These foods have resveratrol. By eating these foods we are reducing our risk of high blood pressure, lowering our cholesterol, and helping to reduce inflammation in the body. These colored foods also help to reduce the risk of Alzheimer’s, boost memory, and slow the aging process.
CHOOSE SOMETHING ORANGE/ YELLOW
Such as pumpkins, apricots, all types of melons, peaches, sweet potatoes, carrots, yellow and orange peppers, pineapple, mangoes, turnips, nectarines, lemon, sweet corn, oranges, and butternut squash. Plus, spices like turmeric, ginger, and mustard.
Yellow and orange foods are a great source of vitamin C. Plus, they often contain beta-carotene, converted by the body into vitamin A, which can help improve digestive health and vision. These foods contain anti-cancer properties, are immune supportive, and good for our cells, eyes, joints, reproductive health, and skin health.
CHOOSE SOMETHING WHITE, TAN, BROWN OR BLACK
Such as bananas, leeks, onions, fennel, garlic, potatoes, mushrooms, coconut, cauliflower, white navy beans, black beans, olives, parsnips, pears, nuts, cocoa, coffee, tea, seeds, chickpeas, and dark chocolate. Whole grains such as brown rice, quinoa, and oats, as well as nuts and nut butter.
Although not technically a color of the rainbow, these foods promote a range of health benefits including protecting against cancers, killing bacteria, protecting against heart disease, helping to lower cholesterol, reducing inflammation, keeping bones strong, and helping to balance hormones.
Tips to get the pot of gold at the end of the rainbow:
First of All: Avoid processed food with lots of meat, cheese, salt, and sugar. These foods overstimulate your taste buds, making fresh fruits and vegetables taste boring in comparison. Don’t like many vegetables? Try new vegetables and fruits over and over again in different ways. It can take up to 12-18 attempts to acquire a taste for a new food! Trying things again in a different recipe might help.
Eat the rainbow: As a general rule, the darker the color, the more antioxidants they contain. Make a habit of eating a rainbow of foods every day, and you’ll quickly be amazed by the benefits. Are you wondering how much to eat? For children, 4-6 portions, and adults 8-10 portions of fruit and vegetables per day is what I encourage. Try to have one or two portions of each color per day and aim to have more vegetables than fruits, maybe 3 servings of fruit and the rest vegetables for adults.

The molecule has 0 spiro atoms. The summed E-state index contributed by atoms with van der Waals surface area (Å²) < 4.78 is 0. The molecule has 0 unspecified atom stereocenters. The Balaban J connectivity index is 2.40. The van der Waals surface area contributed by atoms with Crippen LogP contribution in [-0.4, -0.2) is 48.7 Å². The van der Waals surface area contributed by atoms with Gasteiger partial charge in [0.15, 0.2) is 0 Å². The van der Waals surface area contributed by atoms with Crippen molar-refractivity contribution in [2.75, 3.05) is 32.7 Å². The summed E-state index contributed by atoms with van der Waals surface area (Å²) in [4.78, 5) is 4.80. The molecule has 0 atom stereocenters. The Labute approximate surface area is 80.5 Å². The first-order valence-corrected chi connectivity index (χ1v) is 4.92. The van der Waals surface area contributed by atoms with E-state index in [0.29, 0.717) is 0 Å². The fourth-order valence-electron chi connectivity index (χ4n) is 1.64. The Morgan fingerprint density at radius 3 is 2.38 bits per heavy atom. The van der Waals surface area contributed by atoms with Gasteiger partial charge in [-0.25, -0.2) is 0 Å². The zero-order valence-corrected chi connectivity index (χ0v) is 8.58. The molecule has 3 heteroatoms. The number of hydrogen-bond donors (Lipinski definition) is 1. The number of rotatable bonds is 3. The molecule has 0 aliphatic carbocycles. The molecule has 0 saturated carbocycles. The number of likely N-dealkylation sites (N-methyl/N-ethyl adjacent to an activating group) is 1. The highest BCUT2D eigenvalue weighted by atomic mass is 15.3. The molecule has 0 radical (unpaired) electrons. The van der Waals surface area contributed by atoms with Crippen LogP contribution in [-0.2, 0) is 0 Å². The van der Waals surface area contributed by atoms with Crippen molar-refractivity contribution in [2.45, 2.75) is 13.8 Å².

Try adding fruit, flax or chia seeds to your morning oatmeal, and vegetables to your eggs. Eat more salads, or add more vegetables to your sandwiches. Add extra veggies to spaghetti sauces, soups, stews, and chili. Include nuts in stir-fries and baked goods. Cook with more spices than salt for flavoring.
Drink the rainbow: Shake up your smoothie routine and opt for different colorful vegetables and fruit.
Plate the rainbow: Fill at least half of it with salad/vegetables at every meal. Keep fruits to just one portion per meal (roughly ½ cup per meal, or three pieces of fruit per day), because of their fructose content – that’s three different fruits every day!
Create the rainbow: Eating phytonutrients do require kitchen time, but cooking rainbow meals are fun as you are creating delicious and healthy experiences for your loved ones and yourself! It doesn’t have to be a gourmet meal, but if it’s made from whole natural foods, it’s one of the most powerful things you can do for you and your family’s health!
So, “eat the rainbow” makes sense now, right?
Let me know what steps you will be taking to add more color to your meals!